In May 1812 he began work at the Voigtlaender optical firm. Supported
by J.F. Jacquin and J.J. Littrow he studied mathematics and optics, founding
his own firm in 1823 in his parent's house in Vienna. He encountered severe
capital problems starting his firm but moved to much larger shops in 1831
and again in 1835. He made telescopes of the dialytic type, selling a
10.5" in 1850 and several other instruments of 6" to 8"
aperture. He died as the result of an injury incurred dropping a sheet
of glass, which severed an artery in his hand, causing blood loss and
gangrene. He died January 30 1868 in the same house where he was born.
His business was carried on as Fa. Pl?ssl & Co. by M. Wagner until
the last shop was closed in 1905. In 1875 there was an unrelated shop
named Pl?ssl in Vienna. George Pl?ssl is best known today as the designer
of the Pl?ssl eyepiece.
Polar Alignment - The alignment of an equatorial mounting's
polar axis parallel with the axis of rotation of the Earth.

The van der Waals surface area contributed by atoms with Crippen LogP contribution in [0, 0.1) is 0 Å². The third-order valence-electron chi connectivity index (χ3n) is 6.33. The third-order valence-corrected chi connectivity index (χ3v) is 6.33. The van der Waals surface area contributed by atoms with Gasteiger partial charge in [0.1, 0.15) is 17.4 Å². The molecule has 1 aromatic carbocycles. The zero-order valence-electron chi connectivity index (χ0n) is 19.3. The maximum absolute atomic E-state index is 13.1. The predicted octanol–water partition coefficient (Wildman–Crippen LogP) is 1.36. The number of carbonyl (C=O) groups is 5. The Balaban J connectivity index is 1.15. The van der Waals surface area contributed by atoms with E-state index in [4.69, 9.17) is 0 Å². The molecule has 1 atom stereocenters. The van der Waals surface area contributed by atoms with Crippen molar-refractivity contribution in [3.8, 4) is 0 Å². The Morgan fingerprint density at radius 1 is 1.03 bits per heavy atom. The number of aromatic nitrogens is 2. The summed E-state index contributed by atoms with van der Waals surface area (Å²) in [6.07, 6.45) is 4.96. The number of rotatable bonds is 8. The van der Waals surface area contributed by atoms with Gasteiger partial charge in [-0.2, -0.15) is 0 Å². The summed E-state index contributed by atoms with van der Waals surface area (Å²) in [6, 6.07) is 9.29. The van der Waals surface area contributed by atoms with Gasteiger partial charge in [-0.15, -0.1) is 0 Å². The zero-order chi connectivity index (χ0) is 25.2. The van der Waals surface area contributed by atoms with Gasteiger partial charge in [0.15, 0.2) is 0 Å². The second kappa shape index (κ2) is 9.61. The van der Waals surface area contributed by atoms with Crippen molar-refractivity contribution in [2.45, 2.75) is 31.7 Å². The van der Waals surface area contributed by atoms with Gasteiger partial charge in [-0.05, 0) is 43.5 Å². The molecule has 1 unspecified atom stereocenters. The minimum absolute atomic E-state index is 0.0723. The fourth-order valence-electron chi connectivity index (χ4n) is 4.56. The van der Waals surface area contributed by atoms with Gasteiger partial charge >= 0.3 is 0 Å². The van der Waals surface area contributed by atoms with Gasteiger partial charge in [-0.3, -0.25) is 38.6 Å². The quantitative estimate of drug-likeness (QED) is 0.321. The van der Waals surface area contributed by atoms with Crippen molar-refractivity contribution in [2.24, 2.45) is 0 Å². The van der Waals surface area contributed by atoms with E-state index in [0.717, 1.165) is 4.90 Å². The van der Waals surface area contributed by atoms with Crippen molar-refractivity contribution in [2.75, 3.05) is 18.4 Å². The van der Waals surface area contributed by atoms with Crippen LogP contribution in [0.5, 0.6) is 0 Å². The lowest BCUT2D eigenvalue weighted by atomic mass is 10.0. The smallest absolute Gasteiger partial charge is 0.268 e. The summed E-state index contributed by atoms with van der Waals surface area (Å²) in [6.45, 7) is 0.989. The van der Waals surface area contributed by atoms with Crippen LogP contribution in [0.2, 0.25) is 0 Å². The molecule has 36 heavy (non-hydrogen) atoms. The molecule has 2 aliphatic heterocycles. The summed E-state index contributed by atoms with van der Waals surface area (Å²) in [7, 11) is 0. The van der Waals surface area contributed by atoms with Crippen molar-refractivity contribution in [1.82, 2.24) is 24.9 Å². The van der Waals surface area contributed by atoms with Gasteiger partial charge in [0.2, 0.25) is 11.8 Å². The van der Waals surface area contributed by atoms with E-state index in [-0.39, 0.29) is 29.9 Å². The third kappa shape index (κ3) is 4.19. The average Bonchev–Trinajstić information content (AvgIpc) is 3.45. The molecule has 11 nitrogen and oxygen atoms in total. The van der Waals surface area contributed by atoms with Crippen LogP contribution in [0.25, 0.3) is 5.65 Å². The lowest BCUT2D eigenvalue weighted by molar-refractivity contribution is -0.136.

Polar Axis - The axis of an equatorial mounting intended
for alignment with the North Celestial Pole and thus with the rotational
axis of the Earth, enabling a telescope to track celestial objects without
rotating the field of view.
Polaris - In the northern hemisphere, the bright star
that is nearest to the north celestial pole and whose altitude above the
horizon describes ones latitude.
Polarizing Filters - A Neutral Density Filter using polarized
glass. Some polarizing filters use two polar filters that can be rotated
to produce variable amounts of filtering - these are known as Variable Polarizing
Porro Prism - A erecting prism system that corrects the
inverted image of binoculars and refracting and catadioptric telescopes
by simply rotating the field 180ˇă and leaving its left-to-right image
Positive Lens Projection Photography Projection photography
in which a positive lens magnifies the image formed by the telescope objective
and projects the image into the camera. Also called Eyepiece Projection
Power A measurement of magnification. Power can be calculated
by dividing the focal length of a telescope by the focal length of an
Powermate: a telenegative lens by TeleVue. They bear
some similarity to Galilean telescopes. The Powermate eliminates (or nearly
eliminates) the effect that a traditional Barlow lens has on eye relief
(see Barlow lens). The distance between the element and the ocular does
not increase image scale in the same way as with traditional Barlows.
Presbyopia - "Old Vision". What happens when, as we